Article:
Tag: iPads

Train times

WE MAY HAVE iPods and iPads and iTunes and even flaming Samsungs today, but we do not have trains. Freight trains are nice, but passenger trains are lovely.

One advantage of being vintage is that you had trains in your life, and now you have trains in your mind.

A railroad track passes directly behind the house across our street. Freights thunder by day and night. My favorite is the 5:45 a.m. Who needs an alarm clock?

Most passenger trains are gone, and we’re left with the occasional line that transports tourists. Alas.

As a child I boarded trains at the huge station in Jacksonville, Florida, and rode 200-plus miles northwest to Sylvester, Georgia, where I stepped down onto dirt.

Grandparents picked me up in an old Ford, and we drove to the farm on rutted, red-clay roads.

new-imageOne evening in 1962 a staff sergeant deposited me at the station in San Antonio, Texas, handing me a ticket and ordering me aboard.

The Air Force paid for a solo sleeper to Rantoul, Illinois. I woke the next morning and watched a forest of white-barked birch trees passing. I’d never seen birches.

Also courtesy of the Air Force, a few months later, I railed from Rantoul to the San Joaquin Valley of California, via Chicago. All the way across much of America.

From New Orleans I would ride the elegant Southern Railway to Atlanta to visit my parents. “Southern Railway Serves the South.” It surely did. But not anymore.

Traveling solo with two bottles of tequila, I rode in a sleeper from Mexico City to Ciudad Juárez. I stood outside on the bucking platform between cars and watched the desert mountains in the distance, which was romantic.

With the woman who’s now my second ex-wife, I took a train from the English Channel to Paris, and a few days later an overnight sleeper to Barcelona.

The following year found me on a train alone from Edinburgh to Inverness and a few days later, with a new traveling companion in the form of a lovely American anthropologist, aboard a train from Inverness to the craggy coast of Scotland.

From there we ferried to the Isle of Skye.

I stood outside, six days later, as my traveling companion, leaned out the train window (just like in the movies) as it pulled from the station in Chester, England, taking her to Wales. My ride, an hour later, went to London.

I never saw her again.

Again with my second ex-wife, I took a train from Los Mochis, Mexico, to Chihuahua with an overnight at the Copper Canyon. After a following night in a Chihuahua hotel, we took a jammed, third-class train to Ciudad Juárez.

That was in the 1980s, and it was my last train ride.

Felipe’s a liberal

LEFTISTS ARE great with words, especially hijacking them, twisting their definitions.

They call themselves progressive and liberal when they are not. Socialism/communism is a political philosophy from a century ago, long proven to not work. Those who embrace it these days are the opposite of progressive.

They are regressive.

Liberal means open-minded and devoted to liberty, so it clearly does not apply to today’s American leftists, the followers of Bernie, Weepy Barry and Liz “Faux Squaw” Warren.

Those who tout their liberalism these days are actually intolerant and narrow. Granted many people consider themselves liberal out of long habit.

They vote Democrat for the same reason.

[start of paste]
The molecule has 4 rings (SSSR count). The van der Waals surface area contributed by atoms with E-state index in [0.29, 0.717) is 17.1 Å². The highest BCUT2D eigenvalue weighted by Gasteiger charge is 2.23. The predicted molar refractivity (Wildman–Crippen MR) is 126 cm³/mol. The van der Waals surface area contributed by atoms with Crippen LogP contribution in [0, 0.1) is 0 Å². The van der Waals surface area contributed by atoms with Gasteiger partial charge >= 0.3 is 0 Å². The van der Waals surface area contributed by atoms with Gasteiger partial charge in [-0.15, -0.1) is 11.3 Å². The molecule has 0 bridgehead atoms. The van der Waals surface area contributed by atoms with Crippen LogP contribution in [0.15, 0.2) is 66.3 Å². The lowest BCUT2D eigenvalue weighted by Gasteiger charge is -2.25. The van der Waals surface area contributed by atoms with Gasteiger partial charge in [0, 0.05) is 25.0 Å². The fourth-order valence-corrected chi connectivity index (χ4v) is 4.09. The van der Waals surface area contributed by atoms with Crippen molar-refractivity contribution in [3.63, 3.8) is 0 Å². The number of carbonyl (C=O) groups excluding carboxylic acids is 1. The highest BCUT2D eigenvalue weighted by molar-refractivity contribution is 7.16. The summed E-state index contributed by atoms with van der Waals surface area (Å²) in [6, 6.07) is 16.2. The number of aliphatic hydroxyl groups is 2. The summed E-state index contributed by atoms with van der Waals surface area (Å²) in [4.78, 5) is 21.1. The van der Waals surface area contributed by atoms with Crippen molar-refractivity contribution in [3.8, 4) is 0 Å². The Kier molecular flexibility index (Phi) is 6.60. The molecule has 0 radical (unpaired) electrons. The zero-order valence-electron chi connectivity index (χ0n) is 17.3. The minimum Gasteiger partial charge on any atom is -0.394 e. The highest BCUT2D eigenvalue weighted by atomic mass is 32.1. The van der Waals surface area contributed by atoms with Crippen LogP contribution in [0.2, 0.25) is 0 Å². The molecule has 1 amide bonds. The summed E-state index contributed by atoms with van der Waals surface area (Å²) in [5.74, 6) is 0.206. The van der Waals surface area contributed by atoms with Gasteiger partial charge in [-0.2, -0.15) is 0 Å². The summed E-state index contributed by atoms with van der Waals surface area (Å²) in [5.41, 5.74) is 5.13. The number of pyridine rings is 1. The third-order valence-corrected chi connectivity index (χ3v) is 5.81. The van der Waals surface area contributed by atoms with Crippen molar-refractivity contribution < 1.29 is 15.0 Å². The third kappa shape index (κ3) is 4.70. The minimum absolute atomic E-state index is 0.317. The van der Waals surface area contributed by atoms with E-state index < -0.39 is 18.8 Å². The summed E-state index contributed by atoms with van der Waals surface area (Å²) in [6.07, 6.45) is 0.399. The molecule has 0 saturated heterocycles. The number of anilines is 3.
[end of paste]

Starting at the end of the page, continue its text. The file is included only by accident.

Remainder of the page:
They’re not bad people. They’re just not paying attention that times and words have drastically changed. Perhaps we should confiscate their iPads so they can pay attention.

I am paying attention, and I am an old-school liberal.

Modern liberals are very different:

liberalism
Modern liberals voice their opinions.

Kite country

STANDING ON the upstairs terraza today at roundabouts 5:30 in the afternoon, I see four kites flying high.

kiteThere are two more — fatalities — dangling in a distant tree on the far side of the railroad tracks. Another one — also deceased — hangs atop the pole where electricity enters the Hacienda.

It’s the same situation every year about this time, but it seems accelerated this year, the kite phenomenon. Do youngsters — or anybody for that matter — fly kites in the United States nowadays? Or does everyone have his face stuck in an iPod? Are kites sold in five-and-dimes? Do five-and-dimes exist? We have a Woolworths in the state capital, but they’ve vanished from the United States, I hear.

I’ve seen lots of kites — both aloft and downed — hereabouts, but not one was store-bought. They are made by kids who tie and glue sticks together, and then they connect a thin plastic sheet, often cut from trash bags. The tails are pieces of trash-bag strips tied together. You gotta have a tail.

I find all this interesting, and for a few years I collected and saved the deceased kites that fell onto the Hacienda or into the yard. But the collection got too large and unwieldy, so I trashed them. The kites of Mexican kids have a high mortality rate because of the string they use. Regular sewing thread, which breaks on a whim.

Last week we were having lunch in the dining room when I looked out the big window and saw a young boy straddling the wall that surrounds our property. He was nervously retrieving a kite that had crashed into the grass. He completed his mission without actually jumping into our yard.

It’s good to see kids with imagination, inventiveness and skill.

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(Note 1: I found the photo online. It appears to be a Mexican child, but the kite is bigger and a bit better made than those found in my area. It might even be store-bought. Click on it for a closer look.)

(Note 2: The Woolworths link takes you to a photo of the old New Orleans store. I remember it well, and I shopped there now and again in the 1970s.)